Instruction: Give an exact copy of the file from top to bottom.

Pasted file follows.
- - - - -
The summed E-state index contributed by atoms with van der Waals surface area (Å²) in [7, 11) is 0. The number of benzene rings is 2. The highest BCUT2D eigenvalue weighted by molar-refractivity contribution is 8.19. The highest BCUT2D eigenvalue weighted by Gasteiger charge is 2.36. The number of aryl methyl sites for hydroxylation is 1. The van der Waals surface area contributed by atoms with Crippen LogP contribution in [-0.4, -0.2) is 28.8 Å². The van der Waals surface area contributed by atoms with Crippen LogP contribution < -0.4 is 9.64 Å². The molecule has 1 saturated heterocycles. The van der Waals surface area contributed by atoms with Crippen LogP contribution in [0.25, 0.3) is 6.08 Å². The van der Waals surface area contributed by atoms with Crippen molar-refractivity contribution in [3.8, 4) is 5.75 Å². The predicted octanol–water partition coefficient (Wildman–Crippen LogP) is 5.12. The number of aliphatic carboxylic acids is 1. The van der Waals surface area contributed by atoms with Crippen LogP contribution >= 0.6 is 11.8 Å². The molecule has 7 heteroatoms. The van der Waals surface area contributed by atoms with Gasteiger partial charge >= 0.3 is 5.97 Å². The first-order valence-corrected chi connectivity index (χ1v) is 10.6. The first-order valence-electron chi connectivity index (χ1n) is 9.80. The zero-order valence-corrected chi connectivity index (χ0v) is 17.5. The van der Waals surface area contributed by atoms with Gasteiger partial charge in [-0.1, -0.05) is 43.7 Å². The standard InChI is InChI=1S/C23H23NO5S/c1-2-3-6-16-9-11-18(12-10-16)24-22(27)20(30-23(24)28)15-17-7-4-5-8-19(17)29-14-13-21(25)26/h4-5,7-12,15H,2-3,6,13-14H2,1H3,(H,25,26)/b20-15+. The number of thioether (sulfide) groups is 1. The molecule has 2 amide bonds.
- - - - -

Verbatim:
The summed E-state index contributed by atoms with van der Waals surface area (Å²) in [7, 11) is 0. The number of benzene rings is 2. The highest BCUT2D eigenvalue weighted by molar-refractivity contribution is 8.19. The highest BCUT2D eigenvalue weighted by Gasteiger charge is 2.36. The number of aryl methyl sites for hydroxylation is 1. The van der Waals surface area contributed by atoms with Crippen LogP contribution in [-0.4, -0.2) is 28.8 Å². The van der Waals surface area contributed by atoms with Crippen LogP contribution < -0.4 is 9.64 Å². The molecule has 1 saturated heterocycles. The van der Waals surface area contributed by atoms with Crippen LogP contribution in [0.25, 0.3) is 6.08 Å². The van der Waals surface area contributed by atoms with Crippen molar-refractivity contribution in [3.8, 4) is 5.75 Å². The predicted octanol–water partition coefficient (Wildman–Crippen LogP) is 5.12. The number of aliphatic carboxylic acids is 1. The van der Waals surface area contributed by atoms with Crippen LogP contribution >= 0.6 is 11.8 Å². The molecule has 7 heteroatoms. The van der Waals surface area contributed by atoms with Gasteiger partial charge >= 0.3 is 5.97 Å². The first-order valence-corrected chi connectivity index (χ1v) is 10.6. The first-order valence-electron chi connectivity index (χ1n) is 9.80. The zero-order valence-corrected chi connectivity index (χ0v) is 17.5. The van der Waals surface area contributed by atoms with Gasteiger partial charge in [-0.1, -0.05) is 43.7 Å². The standard InChI is InChI=1S/C23H23NO5S/c1-2-3-6-16-9-11-18(12-10-16)24-22(27)20(30-23(24)28)15-17-7-4-5-8-19(17)29-14-13-21(25)26/h4-5,7-12,15H,2-3,6,13-14H2,1H3,(H,25,26)/b20-15+. The number of thioether (sulfide) groups is 1. The molecule has 2 amide bonds.